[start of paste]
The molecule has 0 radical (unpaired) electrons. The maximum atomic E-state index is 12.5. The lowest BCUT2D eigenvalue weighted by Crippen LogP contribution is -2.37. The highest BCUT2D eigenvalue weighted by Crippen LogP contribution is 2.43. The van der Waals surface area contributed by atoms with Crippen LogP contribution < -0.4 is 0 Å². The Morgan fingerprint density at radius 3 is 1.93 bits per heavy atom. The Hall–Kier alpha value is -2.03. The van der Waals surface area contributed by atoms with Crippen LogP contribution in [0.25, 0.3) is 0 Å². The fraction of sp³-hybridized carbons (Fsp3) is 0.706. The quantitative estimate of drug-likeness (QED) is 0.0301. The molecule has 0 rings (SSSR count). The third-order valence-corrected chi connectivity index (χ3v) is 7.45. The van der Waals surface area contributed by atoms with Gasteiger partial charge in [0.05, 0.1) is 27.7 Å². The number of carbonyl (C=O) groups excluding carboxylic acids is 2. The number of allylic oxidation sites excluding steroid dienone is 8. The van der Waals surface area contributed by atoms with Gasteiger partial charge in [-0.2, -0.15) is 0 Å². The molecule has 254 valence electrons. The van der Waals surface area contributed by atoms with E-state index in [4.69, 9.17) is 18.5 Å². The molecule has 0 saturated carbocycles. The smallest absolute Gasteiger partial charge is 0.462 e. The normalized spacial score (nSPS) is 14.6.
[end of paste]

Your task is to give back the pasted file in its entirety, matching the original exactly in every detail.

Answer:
The molecule has 0 radical (unpaired) electrons. The maximum atomic E-state index is 12.5. The lowest BCUT2D eigenvalue weighted by Crippen LogP contribution is -2.37. The highest BCUT2D eigenvalue weighted by Crippen LogP contribution is 2.43. The van der Waals surface area contributed by atoms with Crippen LogP contribution < -0.4 is 0 Å². The Morgan fingerprint density at radius 3 is 1.93 bits per heavy atom. The Hall–Kier alpha value is -2.03. The van der Waals surface area contributed by atoms with Crippen LogP contribution in [0.25, 0.3) is 0 Å². The fraction of sp³-hybridized carbons (Fsp3) is 0.706. The quantitative estimate of drug-likeness (QED) is 0.0301. The molecule has 0 rings (SSSR count). The third-order valence-corrected chi connectivity index (χ3v) is 7.45. The van der Waals surface area contributed by atoms with Gasteiger partial charge in [0.05, 0.1) is 27.7 Å². The number of carbonyl (C=O) groups excluding carboxylic acids is 2. The number of allylic oxidation sites excluding steroid dienone is 8. The van der Waals surface area contributed by atoms with Gasteiger partial charge in [-0.2, -0.15) is 0 Å². The molecule has 254 valence electrons. The van der Waals surface area contributed by atoms with E-state index in [4.69, 9.17) is 18.5 Å². The molecule has 0 saturated carbocycles. The smallest absolute Gasteiger partial charge is 0.462 e. The normalized spacial score (nSPS) is 14.6.